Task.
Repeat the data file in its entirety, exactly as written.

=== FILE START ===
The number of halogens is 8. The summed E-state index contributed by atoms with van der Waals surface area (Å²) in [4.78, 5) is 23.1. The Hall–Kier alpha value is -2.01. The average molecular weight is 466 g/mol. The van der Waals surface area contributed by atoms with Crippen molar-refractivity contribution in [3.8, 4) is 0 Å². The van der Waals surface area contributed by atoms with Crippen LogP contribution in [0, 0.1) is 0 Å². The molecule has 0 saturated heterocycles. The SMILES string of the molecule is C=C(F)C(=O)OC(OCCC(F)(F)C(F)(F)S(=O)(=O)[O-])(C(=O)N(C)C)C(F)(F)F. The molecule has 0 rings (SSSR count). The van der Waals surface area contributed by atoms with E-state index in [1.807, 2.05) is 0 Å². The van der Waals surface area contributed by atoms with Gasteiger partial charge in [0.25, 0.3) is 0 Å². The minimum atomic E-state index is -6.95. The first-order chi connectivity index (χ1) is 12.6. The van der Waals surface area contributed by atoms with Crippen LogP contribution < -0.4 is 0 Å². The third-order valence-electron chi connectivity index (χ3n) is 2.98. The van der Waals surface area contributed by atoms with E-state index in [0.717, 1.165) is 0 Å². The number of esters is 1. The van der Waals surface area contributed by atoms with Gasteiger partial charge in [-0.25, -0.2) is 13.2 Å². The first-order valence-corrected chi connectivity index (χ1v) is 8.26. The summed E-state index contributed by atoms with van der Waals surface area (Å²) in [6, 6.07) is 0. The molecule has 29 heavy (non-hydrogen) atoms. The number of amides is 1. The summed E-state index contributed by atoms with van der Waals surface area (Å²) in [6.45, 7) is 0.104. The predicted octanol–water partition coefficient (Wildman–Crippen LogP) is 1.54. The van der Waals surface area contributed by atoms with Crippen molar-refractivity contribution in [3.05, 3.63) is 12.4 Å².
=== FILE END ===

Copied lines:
The number of halogens is 8. The summed E-state index contributed by atoms with van der Waals surface area (Å²) in [4.78, 5) is 23.1. The Hall–Kier alpha value is -2.01. The average molecular weight is 466 g/mol. The van der Waals surface area contributed by atoms with Crippen molar-refractivity contribution in [3.8, 4) is 0 Å². The van der Waals surface area contributed by atoms with Crippen LogP contribution in [0, 0.1) is 0 Å². The molecule has 0 saturated heterocycles. The SMILES string of the molecule is C=C(F)C(=O)OC(OCCC(F)(F)C(F)(F)S(=O)(=O)[O-])(C(=O)N(C)C)C(F)(F)F. The molecule has 0 rings (SSSR count). The van der Waals surface area contributed by atoms with E-state index in [1.807, 2.05) is 0 Å². The van der Waals surface area contributed by atoms with Gasteiger partial charge in [0.25, 0.3) is 0 Å². The minimum atomic E-state index is -6.95. The first-order chi connectivity index (χ1) is 12.6. The van der Waals surface area contributed by atoms with Crippen LogP contribution < -0.4 is 0 Å². The third-order valence-electron chi connectivity index (χ3n) is 2.98. The van der Waals surface area contributed by atoms with E-state index in [0.717, 1.165) is 0 Å². The number of esters is 1. The van der Waals surface area contributed by atoms with Gasteiger partial charge in [-0.25, -0.2) is 13.2 Å². The first-order valence-corrected chi connectivity index (χ1v) is 8.26. The summed E-state index contributed by atoms with van der Waals surface area (Å²) in [6, 6.07) is 0. The molecule has 29 heavy (non-hydrogen) atoms. The number of amides is 1. The summed E-state index contributed by atoms with van der Waals surface area (Å²) in [6.45, 7) is 0.104. The predicted octanol–water partition coefficient (Wildman–Crippen LogP) is 1.54. The van der Waals surface area contributed by atoms with Crippen molar-refractivity contribution in [3.05, 3.63) is 12.4 Å².